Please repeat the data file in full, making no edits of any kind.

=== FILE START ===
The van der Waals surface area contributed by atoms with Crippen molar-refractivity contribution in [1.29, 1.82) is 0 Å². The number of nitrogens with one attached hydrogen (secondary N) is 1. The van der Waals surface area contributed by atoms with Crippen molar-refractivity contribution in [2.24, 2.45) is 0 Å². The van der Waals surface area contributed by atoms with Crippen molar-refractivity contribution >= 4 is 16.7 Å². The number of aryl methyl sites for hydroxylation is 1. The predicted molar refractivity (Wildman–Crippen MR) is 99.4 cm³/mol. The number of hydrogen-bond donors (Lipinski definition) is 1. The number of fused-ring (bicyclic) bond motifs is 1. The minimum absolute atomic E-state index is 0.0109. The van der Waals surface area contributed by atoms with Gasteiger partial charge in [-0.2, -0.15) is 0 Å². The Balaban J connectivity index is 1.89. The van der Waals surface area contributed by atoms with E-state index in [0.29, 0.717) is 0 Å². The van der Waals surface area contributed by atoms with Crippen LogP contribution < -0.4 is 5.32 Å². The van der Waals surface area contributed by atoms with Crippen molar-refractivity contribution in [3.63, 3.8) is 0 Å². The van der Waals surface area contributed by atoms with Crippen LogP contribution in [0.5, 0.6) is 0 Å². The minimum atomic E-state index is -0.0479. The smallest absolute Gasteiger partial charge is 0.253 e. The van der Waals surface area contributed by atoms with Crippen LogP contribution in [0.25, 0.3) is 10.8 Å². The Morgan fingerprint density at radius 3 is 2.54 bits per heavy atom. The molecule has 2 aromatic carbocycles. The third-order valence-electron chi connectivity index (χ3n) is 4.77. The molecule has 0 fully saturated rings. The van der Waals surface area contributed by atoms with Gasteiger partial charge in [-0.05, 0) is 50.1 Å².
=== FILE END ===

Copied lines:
The van der Waals surface area contributed by atoms with Crippen molar-refractivity contribution in [1.29, 1.82) is 0 Å². The number of nitrogens with one attached hydrogen (secondary N) is 1. The van der Waals surface area contributed by atoms with Crippen molar-refractivity contribution in [2.24, 2.45) is 0 Å². The van der Waals surface area contributed by atoms with Crippen molar-refractivity contribution >= 4 is 16.7 Å². The number of aryl methyl sites for hydroxylation is 1. The predicted molar refractivity (Wildman–Crippen MR) is 99.4 cm³/mol. The number of hydrogen-bond donors (Lipinski definition) is 1. The number of fused-ring (bicyclic) bond motifs is 1. The minimum absolute atomic E-state index is 0.0109. The van der Waals surface area contributed by atoms with Gasteiger partial charge in [-0.2, -0.15) is 0 Å². The Balaban J connectivity index is 1.89. The van der Waals surface area contributed by atoms with E-state index in [0.29, 0.717) is 0 Å². The van der Waals surface area contributed by atoms with Crippen LogP contribution < -0.4 is 5.32 Å². The van der Waals surface area contributed by atoms with Crippen molar-refractivity contribution in [3.63, 3.8) is 0 Å². The van der Waals surface area contributed by atoms with Crippen LogP contribution in [0.5, 0.6) is 0 Å². The minimum atomic E-state index is -0.0479. The smallest absolute Gasteiger partial charge is 0.253 e. The van der Waals surface area contributed by atoms with Crippen LogP contribution in [0.25, 0.3) is 10.8 Å². The Morgan fingerprint density at radius 3 is 2.54 bits per heavy atom. The molecule has 2 aromatic carbocycles. The third-order valence-electron chi connectivity index (χ3n) is 4.77. The molecule has 0 fully saturated rings. The van der Waals surface area contributed by atoms with Gasteiger partial charge in [-0.05, 0) is 50.1 Å².